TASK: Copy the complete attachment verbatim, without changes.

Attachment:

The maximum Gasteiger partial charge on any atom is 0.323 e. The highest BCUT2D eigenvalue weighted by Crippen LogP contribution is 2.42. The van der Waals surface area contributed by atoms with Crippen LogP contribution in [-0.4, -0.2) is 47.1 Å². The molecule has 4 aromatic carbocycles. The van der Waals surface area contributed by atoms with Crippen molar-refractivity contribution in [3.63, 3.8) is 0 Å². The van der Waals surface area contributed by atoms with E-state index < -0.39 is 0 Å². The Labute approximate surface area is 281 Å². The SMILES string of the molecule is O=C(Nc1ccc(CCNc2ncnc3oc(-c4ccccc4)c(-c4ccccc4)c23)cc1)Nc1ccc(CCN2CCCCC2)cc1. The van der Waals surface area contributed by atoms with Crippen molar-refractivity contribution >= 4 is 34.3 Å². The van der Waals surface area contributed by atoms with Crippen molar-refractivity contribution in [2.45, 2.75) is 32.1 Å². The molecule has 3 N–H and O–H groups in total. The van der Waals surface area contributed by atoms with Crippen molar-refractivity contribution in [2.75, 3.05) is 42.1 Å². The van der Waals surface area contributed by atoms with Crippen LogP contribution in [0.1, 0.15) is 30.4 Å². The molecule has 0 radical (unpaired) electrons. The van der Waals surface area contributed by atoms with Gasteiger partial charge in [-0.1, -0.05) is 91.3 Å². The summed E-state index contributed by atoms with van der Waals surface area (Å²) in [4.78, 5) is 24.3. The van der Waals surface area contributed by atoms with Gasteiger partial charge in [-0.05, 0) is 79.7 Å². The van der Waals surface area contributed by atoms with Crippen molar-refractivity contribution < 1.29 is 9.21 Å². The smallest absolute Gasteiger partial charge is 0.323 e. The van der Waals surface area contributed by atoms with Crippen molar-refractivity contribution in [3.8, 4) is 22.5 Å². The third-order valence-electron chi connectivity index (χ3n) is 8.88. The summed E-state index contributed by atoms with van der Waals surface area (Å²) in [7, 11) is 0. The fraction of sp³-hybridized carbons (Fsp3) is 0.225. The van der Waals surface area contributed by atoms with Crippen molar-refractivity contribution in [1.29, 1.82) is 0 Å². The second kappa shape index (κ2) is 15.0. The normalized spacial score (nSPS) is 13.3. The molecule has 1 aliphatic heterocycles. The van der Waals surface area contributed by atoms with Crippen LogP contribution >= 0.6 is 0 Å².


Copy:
The maximum Gasteiger partial charge on any atom is 0.323 e. The highest BCUT2D eigenvalue weighted by Crippen LogP contribution is 2.42. The van der Waals surface area contributed by atoms with Crippen LogP contribution in [-0.4, -0.2) is 47.1 Å². The molecule has 4 aromatic carbocycles. The van der Waals surface area contributed by atoms with Crippen molar-refractivity contribution in [3.63, 3.8) is 0 Å². The van der Waals surface area contributed by atoms with E-state index < -0.39 is 0 Å². The Labute approximate surface area is 281 Å². The SMILES string of the molecule is O=C(Nc1ccc(CCNc2ncnc3oc(-c4ccccc4)c(-c4ccccc4)c23)cc1)Nc1ccc(CCN2CCCCC2)cc1. The van der Waals surface area contributed by atoms with Crippen molar-refractivity contribution >= 4 is 34.3 Å². The van der Waals surface area contributed by atoms with Crippen molar-refractivity contribution in [2.45, 2.75) is 32.1 Å². The molecule has 3 N–H and O–H groups in total. The van der Waals surface area contributed by atoms with Crippen molar-refractivity contribution in [2.75, 3.05) is 42.1 Å². The van der Waals surface area contributed by atoms with Crippen LogP contribution in [0.1, 0.15) is 30.4 Å². The molecule has 0 radical (unpaired) electrons. The van der Waals surface area contributed by atoms with Gasteiger partial charge in [-0.1, -0.05) is 91.3 Å². The summed E-state index contributed by atoms with van der Waals surface area (Å²) in [4.78, 5) is 24.3. The van der Waals surface area contributed by atoms with Gasteiger partial charge in [-0.05, 0) is 79.7 Å². The van der Waals surface area contributed by atoms with Crippen molar-refractivity contribution < 1.29 is 9.21 Å². The smallest absolute Gasteiger partial charge is 0.323 e. The van der Waals surface area contributed by atoms with Crippen molar-refractivity contribution in [3.8, 4) is 22.5 Å². The third-order valence-electron chi connectivity index (χ3n) is 8.88. The summed E-state index contributed by atoms with van der Waals surface area (Å²) in [7, 11) is 0. The fraction of sp³-hybridized carbons (Fsp3) is 0.225. The van der Waals surface area contributed by atoms with Crippen molar-refractivity contribution in [1.29, 1.82) is 0 Å². The second kappa shape index (κ2) is 15.0. The normalized spacial score (nSPS) is 13.3. The molecule has 1 aliphatic heterocycles. The van der Waals surface area contributed by atoms with Crippen LogP contribution >= 0.6 is 0 Å².